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Newer, Costlier NSAIDs Still Not for Everyone

Cheryl A. Thompson

As clinicians debate the benefits of using nonsteroidal anti-inflammatory drugs (NSAIDs) that inhibit a specific form of cyclooxygenase (COX), new research fuels the discussion about adverse effects but fails to show that these new agents spare the gastrointestinal tract from serious damage.

One of these studies, in the Nov. 24 issue of the Journal of the American Medical Association (JAMA), involved 688 patients with a diagnosis and symptoms of rheumatoid arthritis. The patients completed 12 weeks of treatment with celecoxib, which specifically inhibits cyclooxygenase-2 (COX-2), naprosyn, or a placebo. 

Physicians, using an endoscope to examine the lining of the stomach and duodenum, found ulcers in 24 percent of the patients in the naprosyn group. Only 5 percent of the patients in the celecoxib group had ulcers—about the same as with the placebo group. Because ulcers are generally believed by the medical community to be precursors for severe complications, the researchers concluded that COX-2-inhibiting NSAIDs might produce fewer of these serious events than might nonselective agents such as naprosyn. 

The second study, also in the Nov. 24 issue of JAMA, analyzed eight trials that compared the use of rofecoxib, nonselective NSAIDs, and placebo for six weeks to one year by 5,435 patients with osteoarthritis. From a committee's review of the studies, the researchers reported a significantly lower incidence of gastrointestinal ulcers, perforations, and bleeding in the patients who had received rofecoxib instead of a nonselective NSAID.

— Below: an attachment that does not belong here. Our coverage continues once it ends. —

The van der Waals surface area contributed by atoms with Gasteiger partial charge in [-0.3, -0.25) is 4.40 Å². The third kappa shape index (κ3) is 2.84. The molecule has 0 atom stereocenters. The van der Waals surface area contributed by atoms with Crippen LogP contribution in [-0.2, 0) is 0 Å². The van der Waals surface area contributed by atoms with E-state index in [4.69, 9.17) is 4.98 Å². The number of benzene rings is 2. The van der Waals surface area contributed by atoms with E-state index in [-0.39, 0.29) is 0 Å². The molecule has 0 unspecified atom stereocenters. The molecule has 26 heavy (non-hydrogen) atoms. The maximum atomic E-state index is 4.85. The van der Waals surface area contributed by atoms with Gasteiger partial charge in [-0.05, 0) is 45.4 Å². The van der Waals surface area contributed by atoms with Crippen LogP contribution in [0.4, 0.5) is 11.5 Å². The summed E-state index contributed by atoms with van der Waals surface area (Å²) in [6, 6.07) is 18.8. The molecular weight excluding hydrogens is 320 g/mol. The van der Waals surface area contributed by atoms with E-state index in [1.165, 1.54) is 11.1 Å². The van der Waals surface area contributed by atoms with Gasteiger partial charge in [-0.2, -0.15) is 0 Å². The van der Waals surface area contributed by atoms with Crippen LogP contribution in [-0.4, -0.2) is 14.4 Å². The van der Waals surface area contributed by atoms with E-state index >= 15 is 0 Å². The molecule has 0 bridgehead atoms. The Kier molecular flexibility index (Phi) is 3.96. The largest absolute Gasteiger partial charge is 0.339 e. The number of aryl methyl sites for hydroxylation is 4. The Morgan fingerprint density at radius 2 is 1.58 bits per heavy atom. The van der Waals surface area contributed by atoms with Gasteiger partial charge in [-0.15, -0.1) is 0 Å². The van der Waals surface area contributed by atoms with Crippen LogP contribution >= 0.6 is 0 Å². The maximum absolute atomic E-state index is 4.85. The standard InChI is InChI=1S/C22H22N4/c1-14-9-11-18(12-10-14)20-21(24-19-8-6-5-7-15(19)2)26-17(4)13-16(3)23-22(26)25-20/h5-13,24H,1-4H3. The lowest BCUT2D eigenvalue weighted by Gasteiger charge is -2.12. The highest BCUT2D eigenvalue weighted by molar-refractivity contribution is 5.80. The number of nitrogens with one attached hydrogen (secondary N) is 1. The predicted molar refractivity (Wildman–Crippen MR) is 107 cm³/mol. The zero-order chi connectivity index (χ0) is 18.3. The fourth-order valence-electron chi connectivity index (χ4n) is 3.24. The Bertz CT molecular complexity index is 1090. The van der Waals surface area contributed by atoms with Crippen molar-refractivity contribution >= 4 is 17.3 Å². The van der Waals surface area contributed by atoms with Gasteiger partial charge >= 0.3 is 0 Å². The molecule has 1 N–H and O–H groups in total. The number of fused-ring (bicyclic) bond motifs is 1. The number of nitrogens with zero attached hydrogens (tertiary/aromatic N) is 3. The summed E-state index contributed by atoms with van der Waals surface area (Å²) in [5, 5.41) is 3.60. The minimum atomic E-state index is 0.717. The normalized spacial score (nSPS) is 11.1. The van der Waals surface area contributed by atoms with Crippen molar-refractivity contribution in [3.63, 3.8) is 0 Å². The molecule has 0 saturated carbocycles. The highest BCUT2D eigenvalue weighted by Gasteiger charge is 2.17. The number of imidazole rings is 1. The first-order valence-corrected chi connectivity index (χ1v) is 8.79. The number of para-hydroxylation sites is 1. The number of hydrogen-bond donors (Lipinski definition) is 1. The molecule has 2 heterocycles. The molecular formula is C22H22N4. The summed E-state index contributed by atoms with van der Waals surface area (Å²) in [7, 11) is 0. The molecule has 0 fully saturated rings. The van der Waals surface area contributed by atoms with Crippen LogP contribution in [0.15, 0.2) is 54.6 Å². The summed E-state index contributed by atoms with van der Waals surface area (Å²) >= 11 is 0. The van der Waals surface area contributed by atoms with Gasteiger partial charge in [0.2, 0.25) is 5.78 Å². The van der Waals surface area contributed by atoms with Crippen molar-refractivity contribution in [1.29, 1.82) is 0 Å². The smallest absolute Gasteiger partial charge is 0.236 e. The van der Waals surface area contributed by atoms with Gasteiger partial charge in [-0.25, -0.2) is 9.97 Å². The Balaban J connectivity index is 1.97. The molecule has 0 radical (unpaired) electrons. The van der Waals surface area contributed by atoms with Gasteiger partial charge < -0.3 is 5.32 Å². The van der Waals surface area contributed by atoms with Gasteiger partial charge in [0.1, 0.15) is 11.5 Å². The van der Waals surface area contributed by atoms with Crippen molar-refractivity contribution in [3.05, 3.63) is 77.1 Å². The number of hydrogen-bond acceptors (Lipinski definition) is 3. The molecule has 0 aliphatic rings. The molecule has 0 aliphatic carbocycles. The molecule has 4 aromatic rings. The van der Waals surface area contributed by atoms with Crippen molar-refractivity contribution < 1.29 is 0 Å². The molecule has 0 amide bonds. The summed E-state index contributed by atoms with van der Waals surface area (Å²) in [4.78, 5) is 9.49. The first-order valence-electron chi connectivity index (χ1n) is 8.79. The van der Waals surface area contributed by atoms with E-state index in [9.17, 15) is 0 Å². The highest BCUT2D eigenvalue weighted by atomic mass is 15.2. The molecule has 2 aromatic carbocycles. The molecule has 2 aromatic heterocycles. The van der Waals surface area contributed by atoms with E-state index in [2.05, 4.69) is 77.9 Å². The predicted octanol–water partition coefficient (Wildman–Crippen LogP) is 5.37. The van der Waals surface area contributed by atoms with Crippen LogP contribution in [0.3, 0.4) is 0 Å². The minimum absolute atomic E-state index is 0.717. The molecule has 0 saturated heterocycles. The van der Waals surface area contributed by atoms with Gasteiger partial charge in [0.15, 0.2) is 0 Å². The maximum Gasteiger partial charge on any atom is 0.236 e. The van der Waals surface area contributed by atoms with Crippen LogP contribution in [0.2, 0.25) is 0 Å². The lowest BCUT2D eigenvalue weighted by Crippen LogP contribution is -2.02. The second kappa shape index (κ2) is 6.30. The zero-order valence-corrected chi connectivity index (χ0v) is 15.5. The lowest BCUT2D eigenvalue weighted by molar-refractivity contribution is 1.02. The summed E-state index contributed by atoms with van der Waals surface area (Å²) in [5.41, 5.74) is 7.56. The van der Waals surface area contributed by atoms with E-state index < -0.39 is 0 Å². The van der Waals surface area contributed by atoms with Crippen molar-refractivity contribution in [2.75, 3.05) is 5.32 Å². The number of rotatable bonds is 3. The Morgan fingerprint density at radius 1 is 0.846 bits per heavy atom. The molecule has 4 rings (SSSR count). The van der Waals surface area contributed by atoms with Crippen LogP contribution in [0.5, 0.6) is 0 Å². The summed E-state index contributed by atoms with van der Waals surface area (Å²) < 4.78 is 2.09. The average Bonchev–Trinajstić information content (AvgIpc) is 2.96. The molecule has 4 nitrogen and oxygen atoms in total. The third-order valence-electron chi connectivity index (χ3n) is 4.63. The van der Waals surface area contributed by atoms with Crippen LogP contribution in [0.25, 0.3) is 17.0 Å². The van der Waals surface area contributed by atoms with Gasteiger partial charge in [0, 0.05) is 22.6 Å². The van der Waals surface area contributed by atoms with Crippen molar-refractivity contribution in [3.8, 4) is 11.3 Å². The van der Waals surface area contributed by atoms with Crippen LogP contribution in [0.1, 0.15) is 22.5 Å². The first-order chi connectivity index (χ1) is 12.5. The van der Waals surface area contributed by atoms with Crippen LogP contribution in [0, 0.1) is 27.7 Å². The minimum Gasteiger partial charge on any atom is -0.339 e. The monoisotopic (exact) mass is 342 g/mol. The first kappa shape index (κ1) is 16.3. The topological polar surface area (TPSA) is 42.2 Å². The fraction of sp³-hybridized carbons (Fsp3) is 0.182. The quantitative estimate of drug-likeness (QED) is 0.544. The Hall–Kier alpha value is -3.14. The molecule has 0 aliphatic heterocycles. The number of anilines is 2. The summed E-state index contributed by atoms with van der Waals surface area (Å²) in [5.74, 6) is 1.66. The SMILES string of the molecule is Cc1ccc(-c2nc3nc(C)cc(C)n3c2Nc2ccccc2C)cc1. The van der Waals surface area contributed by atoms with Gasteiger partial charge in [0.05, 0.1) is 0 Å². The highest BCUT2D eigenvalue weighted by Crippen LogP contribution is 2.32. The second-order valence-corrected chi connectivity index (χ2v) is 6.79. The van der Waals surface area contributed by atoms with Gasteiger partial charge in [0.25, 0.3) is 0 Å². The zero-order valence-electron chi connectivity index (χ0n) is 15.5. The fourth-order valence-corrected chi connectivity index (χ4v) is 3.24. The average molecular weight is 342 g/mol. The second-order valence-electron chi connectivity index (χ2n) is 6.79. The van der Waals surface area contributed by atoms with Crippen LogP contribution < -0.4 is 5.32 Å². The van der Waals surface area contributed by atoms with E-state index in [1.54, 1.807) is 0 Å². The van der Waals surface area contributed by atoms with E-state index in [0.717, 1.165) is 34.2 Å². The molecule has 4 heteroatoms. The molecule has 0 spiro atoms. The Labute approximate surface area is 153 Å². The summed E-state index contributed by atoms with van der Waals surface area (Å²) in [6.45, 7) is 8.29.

In the editorial accompanying the two research articles, Walter L. Peterson, M.D., and Byron Cryer, M.D., at the Department of Veterans Affairs Medical Center in Dallas noted that the ulcers detected by endoscopic examination in the celecoxib study were clinically unimportant. Because NSAIDs so rarely cause major ulcers, Peterson and Cryer wrote, the researchers must study more patients in order to determine whether celecoxib causes this adverse effect less often than do traditional agents. 

From their analysis of costs and benefits, Peterson and Cryer decided that the use of COX-2-inhibiting NSAIDs might be justified for patients at high risk for ulcer complications, such as people 75 years or older who have had an ulcer or gastrointestinal bleeding. "Costs strongly favor using a generic, nonselective NSAID in patients at low risk for ulcer complications," they concluded.